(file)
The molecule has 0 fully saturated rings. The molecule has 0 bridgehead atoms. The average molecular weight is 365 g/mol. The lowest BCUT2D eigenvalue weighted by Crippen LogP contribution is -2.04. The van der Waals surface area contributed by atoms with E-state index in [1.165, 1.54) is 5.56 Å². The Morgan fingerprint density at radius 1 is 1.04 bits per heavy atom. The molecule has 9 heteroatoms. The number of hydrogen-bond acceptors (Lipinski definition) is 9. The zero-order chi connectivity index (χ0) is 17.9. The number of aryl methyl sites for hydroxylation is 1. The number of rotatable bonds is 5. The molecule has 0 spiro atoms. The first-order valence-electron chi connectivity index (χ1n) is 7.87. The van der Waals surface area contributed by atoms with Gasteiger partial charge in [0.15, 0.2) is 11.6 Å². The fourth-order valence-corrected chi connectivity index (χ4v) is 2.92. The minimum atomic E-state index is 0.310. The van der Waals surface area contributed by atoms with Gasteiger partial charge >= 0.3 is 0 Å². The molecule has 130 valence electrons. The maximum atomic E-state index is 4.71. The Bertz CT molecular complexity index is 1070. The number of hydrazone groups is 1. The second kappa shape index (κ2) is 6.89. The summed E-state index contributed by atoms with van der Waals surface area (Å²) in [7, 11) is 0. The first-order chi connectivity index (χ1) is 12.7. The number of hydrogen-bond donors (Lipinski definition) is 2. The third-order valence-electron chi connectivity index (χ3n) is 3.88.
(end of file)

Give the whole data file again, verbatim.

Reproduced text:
The molecule has 0 fully saturated rings. The molecule has 0 bridgehead atoms. The average molecular weight is 365 g/mol. The lowest BCUT2D eigenvalue weighted by Crippen LogP contribution is -2.04. The van der Waals surface area contributed by atoms with E-state index in [1.165, 1.54) is 5.56 Å². The Morgan fingerprint density at radius 1 is 1.04 bits per heavy atom. The molecule has 9 heteroatoms. The number of hydrogen-bond acceptors (Lipinski definition) is 9. The zero-order chi connectivity index (χ0) is 17.9. The number of aryl methyl sites for hydroxylation is 1. The number of rotatable bonds is 5. The molecule has 0 spiro atoms. The first-order valence-electron chi connectivity index (χ1n) is 7.87. The van der Waals surface area contributed by atoms with Gasteiger partial charge in [0.15, 0.2) is 11.6 Å². The fourth-order valence-corrected chi connectivity index (χ4v) is 2.92. The minimum atomic E-state index is 0.310. The van der Waals surface area contributed by atoms with Gasteiger partial charge >= 0.3 is 0 Å². The molecule has 130 valence electrons. The maximum atomic E-state index is 4.71. The Bertz CT molecular complexity index is 1070. The number of hydrazone groups is 1. The second kappa shape index (κ2) is 6.89. The summed E-state index contributed by atoms with van der Waals surface area (Å²) in [7, 11) is 0. The first-order chi connectivity index (χ1) is 12.7. The number of hydrogen-bond donors (Lipinski definition) is 2. The third-order valence-electron chi connectivity index (χ3n) is 3.88.